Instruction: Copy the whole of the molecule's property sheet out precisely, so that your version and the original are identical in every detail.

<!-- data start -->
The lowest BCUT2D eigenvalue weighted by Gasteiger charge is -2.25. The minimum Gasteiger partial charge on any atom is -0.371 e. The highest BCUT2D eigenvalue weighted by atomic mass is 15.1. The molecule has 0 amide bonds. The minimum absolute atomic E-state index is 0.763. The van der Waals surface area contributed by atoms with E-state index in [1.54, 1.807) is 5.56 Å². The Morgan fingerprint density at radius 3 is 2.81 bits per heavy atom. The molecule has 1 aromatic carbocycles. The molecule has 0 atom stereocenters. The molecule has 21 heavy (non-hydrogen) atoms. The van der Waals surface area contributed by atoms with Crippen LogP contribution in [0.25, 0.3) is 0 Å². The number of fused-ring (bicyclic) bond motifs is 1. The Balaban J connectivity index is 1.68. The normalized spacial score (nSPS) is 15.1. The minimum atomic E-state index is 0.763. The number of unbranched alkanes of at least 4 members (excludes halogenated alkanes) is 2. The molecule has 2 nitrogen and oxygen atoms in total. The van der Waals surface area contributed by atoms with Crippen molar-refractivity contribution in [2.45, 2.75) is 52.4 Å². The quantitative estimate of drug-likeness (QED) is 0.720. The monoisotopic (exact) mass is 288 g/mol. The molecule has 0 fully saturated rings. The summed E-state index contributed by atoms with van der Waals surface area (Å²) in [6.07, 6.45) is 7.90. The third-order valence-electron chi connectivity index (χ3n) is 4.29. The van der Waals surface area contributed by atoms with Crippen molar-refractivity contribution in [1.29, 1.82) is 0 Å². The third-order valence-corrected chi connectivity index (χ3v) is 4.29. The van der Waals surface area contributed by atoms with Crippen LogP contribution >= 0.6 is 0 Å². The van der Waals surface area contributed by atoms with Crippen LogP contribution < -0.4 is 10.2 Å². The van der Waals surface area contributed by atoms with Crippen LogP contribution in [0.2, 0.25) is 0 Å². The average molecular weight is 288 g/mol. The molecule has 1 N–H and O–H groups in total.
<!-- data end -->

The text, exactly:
The lowest BCUT2D eigenvalue weighted by Gasteiger charge is -2.25. The minimum Gasteiger partial charge on any atom is -0.371 e. The highest BCUT2D eigenvalue weighted by atomic mass is 15.1. The molecule has 0 amide bonds. The minimum absolute atomic E-state index is 0.763. The van der Waals surface area contributed by atoms with E-state index in [1.54, 1.807) is 5.56 Å². The Morgan fingerprint density at radius 3 is 2.81 bits per heavy atom. The molecule has 1 aromatic carbocycles. The molecule has 0 atom stereocenters. The molecule has 21 heavy (non-hydrogen) atoms. The van der Waals surface area contributed by atoms with Crippen LogP contribution in [0.25, 0.3) is 0 Å². The number of fused-ring (bicyclic) bond motifs is 1. The Balaban J connectivity index is 1.68. The normalized spacial score (nSPS) is 15.1. The minimum atomic E-state index is 0.763. The number of unbranched alkanes of at least 4 members (excludes halogenated alkanes) is 2. The molecule has 2 nitrogen and oxygen atoms in total. The van der Waals surface area contributed by atoms with Crippen molar-refractivity contribution in [2.45, 2.75) is 52.4 Å². The quantitative estimate of drug-likeness (QED) is 0.720. The monoisotopic (exact) mass is 288 g/mol. The molecule has 0 fully saturated rings. The summed E-state index contributed by atoms with van der Waals surface area (Å²) in [6.07, 6.45) is 7.90. The third-order valence-electron chi connectivity index (χ3n) is 4.29. The van der Waals surface area contributed by atoms with Crippen molar-refractivity contribution in [1.29, 1.82) is 0 Å². The third-order valence-corrected chi connectivity index (χ3v) is 4.29. The van der Waals surface area contributed by atoms with Crippen LogP contribution >= 0.6 is 0 Å². The van der Waals surface area contributed by atoms with Crippen LogP contribution < -0.4 is 10.2 Å². The van der Waals surface area contributed by atoms with Crippen LogP contribution in [0.2, 0.25) is 0 Å². The average molecular weight is 288 g/mol. The molecule has 1 N–H and O–H groups in total.